Himachal Pradesh is endowed with amazing natural beauty with high mountains, rugged valleys and human settlements dotted on the lush scenic hillsides, surrounded by lofty peaks, rivulets and verdant forests. Manali, at the northern end of the Kullu Valley in Himachal Pradesh, is a hill station situated at a height of 2050 m (6398 ft) in the Himalayas. Situated on the Beas river (and near its source), is a popular tourist spot for Indians and foreigners throughout the year with a cooler weather to run to in the summer and a magical snow-covered place in winter.
It is a staging point for a number of treks such as Beas Kund, Chandrakhani Pass etc and for sports such as white-water rafting, skiing, trekking and mountaineering.
According to some versions, Manali can be identified from ancient Sanskrit texts like Vishnu Purana, Mahabharata and Ramayana. It is also mentioned in Kalhana’s Rajataringini, the record of the royal kingdoms of Kashmir, as a separate state.
Kullu is said to derive its name from Kulantpitha, the end of the habitable world. In more recent times, the state of Kullu is said to have been founded by Behangamani Pal, who was succeeded by Pachch Pal, Bihang Pal, Hin Pal and Svarg Pal. Later the area was ruled by the Singh dynasty.
Origin of Name
Manali derives its name from the ancient Hindu law maker called Manu who is equivalent to “Noah” in Western History/Mythology. Manu temple has been named after the great legend Manu himself. Manu was the first man on earth to have docked his ship along with one kind of each species in this area. Hence the name “Ali” – to come – became Manali.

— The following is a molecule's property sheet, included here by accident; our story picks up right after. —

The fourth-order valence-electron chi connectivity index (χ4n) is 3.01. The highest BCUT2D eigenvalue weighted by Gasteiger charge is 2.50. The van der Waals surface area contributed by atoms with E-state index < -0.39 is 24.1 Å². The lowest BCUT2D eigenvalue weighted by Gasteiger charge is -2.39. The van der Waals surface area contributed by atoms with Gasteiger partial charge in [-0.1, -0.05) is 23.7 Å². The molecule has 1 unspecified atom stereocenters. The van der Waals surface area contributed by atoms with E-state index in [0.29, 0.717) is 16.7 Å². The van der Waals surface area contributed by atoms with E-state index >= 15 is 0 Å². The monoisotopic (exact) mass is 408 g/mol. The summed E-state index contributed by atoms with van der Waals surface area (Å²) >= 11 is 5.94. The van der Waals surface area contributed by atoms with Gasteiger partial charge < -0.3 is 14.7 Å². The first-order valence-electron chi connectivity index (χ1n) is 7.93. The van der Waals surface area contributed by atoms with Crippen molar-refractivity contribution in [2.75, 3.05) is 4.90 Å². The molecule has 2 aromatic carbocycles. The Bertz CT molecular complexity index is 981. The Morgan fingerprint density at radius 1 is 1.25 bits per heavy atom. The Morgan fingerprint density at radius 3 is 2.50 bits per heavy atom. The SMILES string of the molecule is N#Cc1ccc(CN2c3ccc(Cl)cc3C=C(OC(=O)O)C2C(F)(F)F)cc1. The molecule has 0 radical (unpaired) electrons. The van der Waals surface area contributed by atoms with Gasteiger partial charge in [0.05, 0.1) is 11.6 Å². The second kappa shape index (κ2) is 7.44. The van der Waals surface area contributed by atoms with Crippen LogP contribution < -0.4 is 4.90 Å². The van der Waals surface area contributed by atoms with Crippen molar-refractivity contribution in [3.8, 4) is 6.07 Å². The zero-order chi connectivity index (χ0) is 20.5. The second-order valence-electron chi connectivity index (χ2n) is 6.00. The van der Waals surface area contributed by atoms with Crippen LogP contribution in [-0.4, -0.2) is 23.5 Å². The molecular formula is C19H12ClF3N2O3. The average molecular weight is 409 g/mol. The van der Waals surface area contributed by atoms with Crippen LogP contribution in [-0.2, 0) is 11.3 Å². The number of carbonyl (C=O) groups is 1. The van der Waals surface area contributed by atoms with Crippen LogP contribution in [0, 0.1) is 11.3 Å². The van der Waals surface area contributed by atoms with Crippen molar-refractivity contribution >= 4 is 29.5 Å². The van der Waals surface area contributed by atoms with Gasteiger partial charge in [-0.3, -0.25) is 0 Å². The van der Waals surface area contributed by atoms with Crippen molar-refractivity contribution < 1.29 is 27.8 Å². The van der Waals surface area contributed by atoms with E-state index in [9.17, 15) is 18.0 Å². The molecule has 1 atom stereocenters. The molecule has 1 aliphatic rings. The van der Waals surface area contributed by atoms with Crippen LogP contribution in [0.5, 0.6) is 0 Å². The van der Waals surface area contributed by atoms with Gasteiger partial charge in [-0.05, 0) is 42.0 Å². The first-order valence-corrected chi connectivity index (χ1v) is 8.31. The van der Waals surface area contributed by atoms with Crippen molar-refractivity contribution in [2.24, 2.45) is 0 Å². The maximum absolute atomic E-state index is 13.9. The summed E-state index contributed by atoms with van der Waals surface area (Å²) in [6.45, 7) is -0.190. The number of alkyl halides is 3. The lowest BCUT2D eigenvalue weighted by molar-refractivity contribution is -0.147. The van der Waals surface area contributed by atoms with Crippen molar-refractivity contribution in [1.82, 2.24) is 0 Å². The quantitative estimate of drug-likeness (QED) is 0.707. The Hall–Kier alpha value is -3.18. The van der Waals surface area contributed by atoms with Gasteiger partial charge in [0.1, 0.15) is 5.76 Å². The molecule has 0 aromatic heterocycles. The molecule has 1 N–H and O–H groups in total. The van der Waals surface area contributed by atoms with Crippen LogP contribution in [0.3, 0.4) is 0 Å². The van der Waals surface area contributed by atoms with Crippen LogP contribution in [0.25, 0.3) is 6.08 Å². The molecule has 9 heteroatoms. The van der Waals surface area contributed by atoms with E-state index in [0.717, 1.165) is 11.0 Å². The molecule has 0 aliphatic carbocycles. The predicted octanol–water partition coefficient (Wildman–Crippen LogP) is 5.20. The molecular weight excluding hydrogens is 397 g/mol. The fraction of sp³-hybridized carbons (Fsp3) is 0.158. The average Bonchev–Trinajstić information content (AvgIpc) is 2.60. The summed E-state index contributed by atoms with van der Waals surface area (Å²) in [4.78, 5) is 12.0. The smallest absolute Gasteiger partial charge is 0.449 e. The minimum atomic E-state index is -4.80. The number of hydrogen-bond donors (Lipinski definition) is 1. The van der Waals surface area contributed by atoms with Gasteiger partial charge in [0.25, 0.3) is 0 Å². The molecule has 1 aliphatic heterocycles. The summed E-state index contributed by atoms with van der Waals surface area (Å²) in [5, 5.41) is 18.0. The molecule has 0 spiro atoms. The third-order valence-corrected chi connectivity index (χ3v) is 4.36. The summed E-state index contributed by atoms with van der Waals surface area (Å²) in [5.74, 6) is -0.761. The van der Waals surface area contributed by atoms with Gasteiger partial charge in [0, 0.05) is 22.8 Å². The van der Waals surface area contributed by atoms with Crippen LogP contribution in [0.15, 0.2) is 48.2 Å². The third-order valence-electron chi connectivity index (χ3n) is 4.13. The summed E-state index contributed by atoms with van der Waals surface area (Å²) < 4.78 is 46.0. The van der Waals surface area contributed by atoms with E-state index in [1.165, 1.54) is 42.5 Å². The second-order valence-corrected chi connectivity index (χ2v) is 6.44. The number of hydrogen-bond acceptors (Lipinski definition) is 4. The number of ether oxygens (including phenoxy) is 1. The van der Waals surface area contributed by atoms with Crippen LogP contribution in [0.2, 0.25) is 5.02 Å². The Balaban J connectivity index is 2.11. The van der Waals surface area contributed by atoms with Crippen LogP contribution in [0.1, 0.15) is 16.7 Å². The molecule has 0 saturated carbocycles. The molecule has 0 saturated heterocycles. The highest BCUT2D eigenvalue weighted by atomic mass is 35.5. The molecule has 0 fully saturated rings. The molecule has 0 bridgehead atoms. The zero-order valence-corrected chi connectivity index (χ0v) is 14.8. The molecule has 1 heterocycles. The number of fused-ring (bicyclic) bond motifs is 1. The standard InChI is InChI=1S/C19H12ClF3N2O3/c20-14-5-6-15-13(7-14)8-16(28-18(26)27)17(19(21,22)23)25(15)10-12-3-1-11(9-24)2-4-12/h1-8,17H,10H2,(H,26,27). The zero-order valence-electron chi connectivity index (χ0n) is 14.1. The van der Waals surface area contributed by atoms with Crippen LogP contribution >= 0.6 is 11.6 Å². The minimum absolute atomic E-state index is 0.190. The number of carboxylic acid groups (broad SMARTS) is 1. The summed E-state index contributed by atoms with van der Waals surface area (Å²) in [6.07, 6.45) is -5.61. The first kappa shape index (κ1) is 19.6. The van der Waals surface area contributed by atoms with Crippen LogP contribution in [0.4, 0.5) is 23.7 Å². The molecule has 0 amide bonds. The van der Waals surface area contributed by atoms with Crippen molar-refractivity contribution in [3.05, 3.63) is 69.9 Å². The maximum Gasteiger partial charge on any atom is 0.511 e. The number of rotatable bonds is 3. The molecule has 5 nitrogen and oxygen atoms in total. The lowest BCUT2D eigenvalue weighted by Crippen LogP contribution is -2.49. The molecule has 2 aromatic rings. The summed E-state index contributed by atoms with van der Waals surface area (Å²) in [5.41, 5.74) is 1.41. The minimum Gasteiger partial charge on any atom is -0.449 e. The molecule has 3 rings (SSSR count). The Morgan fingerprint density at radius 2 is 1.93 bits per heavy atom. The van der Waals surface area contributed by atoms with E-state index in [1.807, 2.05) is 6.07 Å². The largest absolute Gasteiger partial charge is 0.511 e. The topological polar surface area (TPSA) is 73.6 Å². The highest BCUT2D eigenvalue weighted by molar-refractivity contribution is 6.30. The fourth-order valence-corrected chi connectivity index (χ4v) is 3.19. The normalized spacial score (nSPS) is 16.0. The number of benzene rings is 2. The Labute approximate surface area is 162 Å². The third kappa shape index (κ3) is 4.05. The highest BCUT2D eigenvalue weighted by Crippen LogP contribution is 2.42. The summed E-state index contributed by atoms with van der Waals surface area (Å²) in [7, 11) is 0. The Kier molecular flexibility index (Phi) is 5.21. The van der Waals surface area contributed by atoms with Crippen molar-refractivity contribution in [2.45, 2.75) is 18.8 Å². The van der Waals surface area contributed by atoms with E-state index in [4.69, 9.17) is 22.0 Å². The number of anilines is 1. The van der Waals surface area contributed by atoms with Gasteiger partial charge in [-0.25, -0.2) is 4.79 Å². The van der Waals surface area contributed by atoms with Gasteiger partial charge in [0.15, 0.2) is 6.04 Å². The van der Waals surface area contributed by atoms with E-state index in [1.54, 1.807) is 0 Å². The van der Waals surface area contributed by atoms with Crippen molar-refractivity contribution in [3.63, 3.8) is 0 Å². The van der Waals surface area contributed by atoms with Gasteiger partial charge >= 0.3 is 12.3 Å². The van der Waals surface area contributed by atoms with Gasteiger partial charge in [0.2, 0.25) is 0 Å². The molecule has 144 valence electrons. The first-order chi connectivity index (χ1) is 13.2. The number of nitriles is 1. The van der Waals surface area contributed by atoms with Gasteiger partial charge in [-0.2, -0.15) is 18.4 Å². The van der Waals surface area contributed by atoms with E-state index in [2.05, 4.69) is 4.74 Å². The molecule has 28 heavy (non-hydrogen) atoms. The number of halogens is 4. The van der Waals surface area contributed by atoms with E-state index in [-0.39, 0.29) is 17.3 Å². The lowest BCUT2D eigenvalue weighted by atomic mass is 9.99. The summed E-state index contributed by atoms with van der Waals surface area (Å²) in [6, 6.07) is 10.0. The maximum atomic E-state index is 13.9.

The valley is inhabited by an interesting mix of descendants of the aboriginal tribes as well as various invaders who came from Central Asia and northwest. Their houses are made of wood but temples are crafted out of stone often with beautiful rich decorations.
The staple diet of people in Himachal Pradesh is mainly maize, wheat and rice. In upper areas, gucchi (mushroom) Chulli, (wild apricot) baimi (wild peach), grapes, almonds, peach, plum, walnut and chilgoza (Pine nuts) are important products. Mutton and chicken is consumed but beef is mostly taboo.
Smoking is fairly common in rural areas and a hookah which is the traditional smoking device is popular and found in every household. It’s known that sharing the same hookah is a sign of friendship.
The most common attire is a coarse cotton shirt called chulu for men with churidar and Pyjama, over which a loose chola of white wool is worn, held by a gachi tied around the waist. A chequered woollen blanket or pattu is slung over the chola. Men wear few ornaments besides the murkis or earrings. Women wear a choli over which the chequered blanket is worn with a pair of metal pins.
Tourist dressing up in traditional clothes for
The local tribes have a distinct identity by way of their clothes and the Gaddi, Kinnara and Pangwala and Gujjar have retained their traditional dress pattern. For instance the dress of the Kinnar men is Thepang, Chamu Kurti Baskot Gachhang and Suthan. The Thepang is a woollen cap with a velvet band of green, yellow, red crimson, blue and purple and is a popular souvenir purchased by tourists. There are various local traditions of the marriage ceremony. This includes a makpa arrangement where the son in law stays in the bride’s house. In Kinnaur a marriage by elopement is called Darosh Dub Dub where the bride is whisked away. There is also marzi biyah which is love marriage and batta satta or exchange marriages in Himachal Pradesh.
Among the folk traditions of Himachal Pradesh is the remarkable aspect of village gods. The deities here are personified and humanized to such an extent that they are not merely idols or statues but they control the destiny of the local folks, listen to their woes, and arrange good fortune for them. The deities are placed in every village and area as they’re a strong dominating force. They have metal masks known as mukhra in the regional language. These are taken around in decorated palanquins during festive occasions. The Kullu valley is said to be dev bhumi, an abode of gods and goddesses, who have a vibrant life in that they sleep, awake, sing, dance and respond to changes around them in an endearingly human way. In fact in winter the gods are said to go to Indrapuri or heaven to arrange good fortune for their devotees. See Tales and Trivia for more information.